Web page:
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Assign roles
• Writers
• Managing Editor
• Copyeditor
• Approvers (legal, compliance, subject matter experts)
• Techn...
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Content Publishing


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IA Summit, Vancouver, Canada

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Content Publishing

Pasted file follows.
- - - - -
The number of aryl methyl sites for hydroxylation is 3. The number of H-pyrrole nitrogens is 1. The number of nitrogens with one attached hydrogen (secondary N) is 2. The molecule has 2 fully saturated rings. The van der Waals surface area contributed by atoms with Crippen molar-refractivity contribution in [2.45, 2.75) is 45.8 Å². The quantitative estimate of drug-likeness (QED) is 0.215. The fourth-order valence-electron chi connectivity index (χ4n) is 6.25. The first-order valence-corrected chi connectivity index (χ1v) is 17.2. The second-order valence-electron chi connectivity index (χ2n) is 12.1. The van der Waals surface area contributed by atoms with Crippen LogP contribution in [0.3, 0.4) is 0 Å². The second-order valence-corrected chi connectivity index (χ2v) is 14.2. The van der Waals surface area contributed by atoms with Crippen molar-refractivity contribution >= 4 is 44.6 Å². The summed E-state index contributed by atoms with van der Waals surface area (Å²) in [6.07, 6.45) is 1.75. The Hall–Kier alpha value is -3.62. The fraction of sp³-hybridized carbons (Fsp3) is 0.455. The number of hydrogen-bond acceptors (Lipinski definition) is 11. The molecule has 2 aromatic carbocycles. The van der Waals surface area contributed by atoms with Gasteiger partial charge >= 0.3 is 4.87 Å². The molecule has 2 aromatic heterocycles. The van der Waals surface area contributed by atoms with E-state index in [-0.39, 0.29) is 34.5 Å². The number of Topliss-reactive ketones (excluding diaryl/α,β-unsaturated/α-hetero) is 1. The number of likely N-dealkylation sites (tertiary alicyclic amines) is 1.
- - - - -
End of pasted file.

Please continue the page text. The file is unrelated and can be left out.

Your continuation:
1. 1. Plan Assign roles • Writers • Managing Editor • Copyeditor • Approvers (legal, compliance, subject matter experts) • Technologists • Visioneer • Project Manager • The Diplomat (working w/ stakeholders and content owners) • The Negotiator (between IT/team and business owners) Content inventory • Tracks status of every page • Columns included: Work, Status, Site map number, Page name, File name, Page type, Modules, Comments, Images, Content input • One person should maintain the content inventory • Writers, editors and designers must be consistent in how they communicate updates Editorial calendar • Gives deadlines for writers, editors, approvers and people inputting content • Organize content into drops and staggered deadlines • Writing, editing, approving and inputting should happen simultaneously • The first and last drops should be the easy ones IAs and Content Publishing: Expanding your influence to ensure design success Why should you care about content publishing? • Nothing can destroy a great design like a poorly planned and managed content process. • Good content is often what stands between a great design and a great site. • Most companies are “accidental publishers;” they know even less about the process than you do. • You might be wrong! (Your design may work in theory, but not in practice.) What can you do to expand your influence? • Plan for content creation and migration • Oversee this process • Protect the integrity of IA when content and tech issues arise Here’s what we did: Hot was hired to redesign a 300-plus page corporate site for a large specialty retailer. Our client’s IT team was implementing the new design while simultaneously launching a new content management system. No one on the business side had previously lead a content migration before. We were asked to help manage this process. P W R M E Write & Edit Word template • For writers and editors • Gives standard format and instructions on what information to include • Ours included: Page title, Body text, Module text, Keywords for metadata • Instructions on file names (use naming conventions listed in the content inventory) • Where to save document • Don’t make this too hard or people won’t do it Content needs analysis • Part of our strategy process • Used to show stakeholders why some of their requests were addressed but others were not • Simply used as a way to show how decisions were made • Should look “finished” – i.e., this will not change! Schematics • Wireframes that show key pages and page types • Becomes a tool for writers so they can envision how their content fits in • Give only relevant pages to each team of writers • When appropriate, give guidelines for text length • Give suggestions for page “modules” • Naming conventions should match content inventory and style guide Content inventory • Writers get a subset of the content inventory so they can see what pages they are responsible for • Teams of writers divided work among themselves • We gave deadlines • One person manages the“uber”content inventory Revise Revise schematics & content inventory • Changes to content can lead to changes in IA • Both documents must be updated, or chaos ensues • If discrepancy, content inventory trumps schematics • One person should own each document • IT team also needs updated versions Migrate Approved content • Editors, writers and designers are all involved • CMS released one “template” at a time • Inputting process broken into four parts: Body content, Modules, Images, Keywords • At the same time, we were QA’ing the CMS interface (not recommended!) M T W TH F 1 2 3 6 7 8 9 10 13 14 15 16 17 1 2 3 4 5 6 SS A B C D Hot Studio Inc. | 848 Folsom Street, Ste 201 | San Francisco, CA | 94107 | Hot Studio Inc. Katrina Alcorn Director of user experience Questions? Send them to 1. 2. 3. 4. 5. 6. Questions? Send them to Outcome: Instead of throwing our designs over the fence and hoping for the best, we were there when technical and content issues arose, and we modified the design as needed. The client was happy because we didn’t leave them to solve design problems on their own. We were happy because we were able to ensure the in- tegrity of our original vision. A few months after it launched, the site won a 2005 Standard of Excellence WebAward.